Click on the image for more information... Click on the image for more information... Click on the image for more information... Click on the image for more information... Click on the image for more information... Click on the image for more information...

Friday, September 20, 2013

Wise Enough to be Foolish by Gauri Jayaram


This is one of two books I have received first from Jaico Publishers. It didn't take much time for the other three books to add up to the list, too. So by the time I started reading this book, I had to make a choice between five books. How I settled upon this book? Well, honestly, this seemed to be most appealing among the five books. I wasn't yet ready for the Sherlock Holmes.

Before I get on with the review, I would like to thank Marina Fernandes for contacting me, in the first place, and especially, for sending this book over (even though I was one who requested to review the book).

For more details of Jaico Publishers and out relation with them, go here: BR with Jaico.

Plot (from the jacket):

Wise Enough to Be Foolish is a fictionalized memoir that traces the journey of an Indian girl’s life, with all its challenges and delightful surprises, as she blossoms from an insecure child into a confident young woman. This roller-coaster ride of adventure, laughter and heartache, as she balances her love life with her struggle for independence, will keep you guessing – What rules will she break next? How far will she go to find herself?

About the author (from the jacket):
Mother of two girls, amateur athlete, part-time writer, management school drop-out, entrepreneur, in full time employment with the world’s largest escorted touring company and the woman behind the Active Holiday Company, Gauri Jayaram is a little bit of many things and still not satisfied. She frequently combines her love for long distance running with rock music.

Our review:
Cover design:
The cover design of this book isn't flashy. It isn't dull, either. It is just sweet and simple. Just like the story enveloped between the covers. The cover pic pretty much depicts the basic idea of the story. 

What the cover pic depicts: A small town (or a middle-class girl), who has little exposure to the cruel, outside world, packs her stuff and ventures unknown wilderness of urban. 

What the story actually is: The story of a girl from a middle-class family, who is rebellious by nature - the black sheep of the family.

For aptness, the cover design gets a 5 outta 5. Overall, the cover design gets 4 stars out of 5.

Jaico Publishers. Whom I never knew existed I received a book from them. Whom I thought were new publishers when I received their first book. Whom I learnt to be one of the oldest and biggest publishers of India!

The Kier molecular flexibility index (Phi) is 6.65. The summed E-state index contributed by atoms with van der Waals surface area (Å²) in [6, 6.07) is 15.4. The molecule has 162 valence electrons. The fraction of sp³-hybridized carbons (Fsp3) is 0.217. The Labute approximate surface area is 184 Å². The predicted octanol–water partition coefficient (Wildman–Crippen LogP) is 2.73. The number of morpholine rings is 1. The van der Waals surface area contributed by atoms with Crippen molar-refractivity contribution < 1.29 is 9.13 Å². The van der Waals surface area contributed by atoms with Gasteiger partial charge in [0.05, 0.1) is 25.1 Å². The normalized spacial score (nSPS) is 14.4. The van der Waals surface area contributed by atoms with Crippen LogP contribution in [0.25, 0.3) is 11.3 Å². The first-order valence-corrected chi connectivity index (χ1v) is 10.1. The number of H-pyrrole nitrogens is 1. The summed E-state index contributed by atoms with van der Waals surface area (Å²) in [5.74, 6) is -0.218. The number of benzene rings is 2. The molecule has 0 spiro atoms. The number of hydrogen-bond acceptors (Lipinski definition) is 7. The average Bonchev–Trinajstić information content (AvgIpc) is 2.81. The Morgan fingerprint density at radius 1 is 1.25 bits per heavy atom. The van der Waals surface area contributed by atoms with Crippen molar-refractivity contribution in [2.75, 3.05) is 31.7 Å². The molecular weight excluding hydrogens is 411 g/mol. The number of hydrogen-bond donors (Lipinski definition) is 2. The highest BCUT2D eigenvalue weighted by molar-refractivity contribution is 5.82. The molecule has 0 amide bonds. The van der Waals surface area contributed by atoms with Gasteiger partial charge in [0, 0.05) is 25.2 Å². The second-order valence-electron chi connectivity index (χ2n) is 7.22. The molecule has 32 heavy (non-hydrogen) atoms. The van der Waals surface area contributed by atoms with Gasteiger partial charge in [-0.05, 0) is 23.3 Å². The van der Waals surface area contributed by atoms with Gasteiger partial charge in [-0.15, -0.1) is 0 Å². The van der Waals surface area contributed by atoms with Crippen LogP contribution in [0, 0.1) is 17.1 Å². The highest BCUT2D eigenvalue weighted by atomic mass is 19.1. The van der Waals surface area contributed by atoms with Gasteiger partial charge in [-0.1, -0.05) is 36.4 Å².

Story and other aspects of the story:
A line on the cover of the book says, 'A novel based on a true story'. Actually it is not big a good sign to attract readers. It is the general perception that fictions are far exciting than non-fictions. And to some extent, that's true, too. But, in the cases of the books like this one, the perception is entirely wrong. As wrong as wrong could get. In fact, this story is not lesser than a fiction. In simple words, the story is too exciting to be a non-fiction!

However, in the description of the book, the story is called a 'fictionalized memoir'. It is my first encounter with that phrase, whatever that meant. Frankly, I never paid heed to learn the actual meaning of the word, 'memoir', until Salman Rushdie wrote 'Joseph Anton'. 

Even then, I perceived that the author has written a memoir of some close friend. But to my surprise, it is author's memoir of herself. If you ask me, writing autobiography or oneself's memoir is a courageous act. Particularly when it is so carelessly honest. Well, 'careless' isn't the exact word. It is, like said by Abhinay Deo, Director of Delhi Belly, 'scarily honest'. That is one trait of the book that doesn't bore the reader at all.

The language of the author is very simple making it a easy and breezy read. The narration is first person and throughout the read I didn't, not even once, feel bored. I usually read books authored by woman only so that I could understand them a little better. After reading them, I don't know which way - closer or even far into confusion - my step headed. However I enjoyed this one.

Gauri, the protagonist and the author of the story, I felt pretty much like a guy. Even she agreed to be a tomboy. The fact is that I hated tomboys. Even if they are the protagonists of the book I am reading. But eventually as the read progressed I was lost more and more into the story that I paid little heed to the tomboy trait of the lead. Perhaps, the tomboy aspect of the lead disappeared, fairly. Or maybe not, but the author was creative enough to intrigue any kind of a reader. Not to mention, I have seen many similarities between me and the lead. Even our thoughts overlapped to large extent.

To talk of the cons, well, there aren't many, if any. Yeah, save for the tiny font size and little spacing between the lines there wasn't any negative points about the book I could remember.

Final Verdict:
The book was awesome. No other words.

I almost recommend it to everyone. It is no chick-lit, anyway. Read it and I assure you wouldn't regret it.



Title: Wise Enough to be Foolish

Author: Gauri Jayaram

Tagline: A novel based on a true story

ISBN (edition I've read): 9788184954562


Read between: 17-09-2013 to 20-09-2013

Publishers: Jaico

Reviewed for: Marina

Pages: 205

MRP: ₹ 225

No comments:

Post a Comment

You might also like: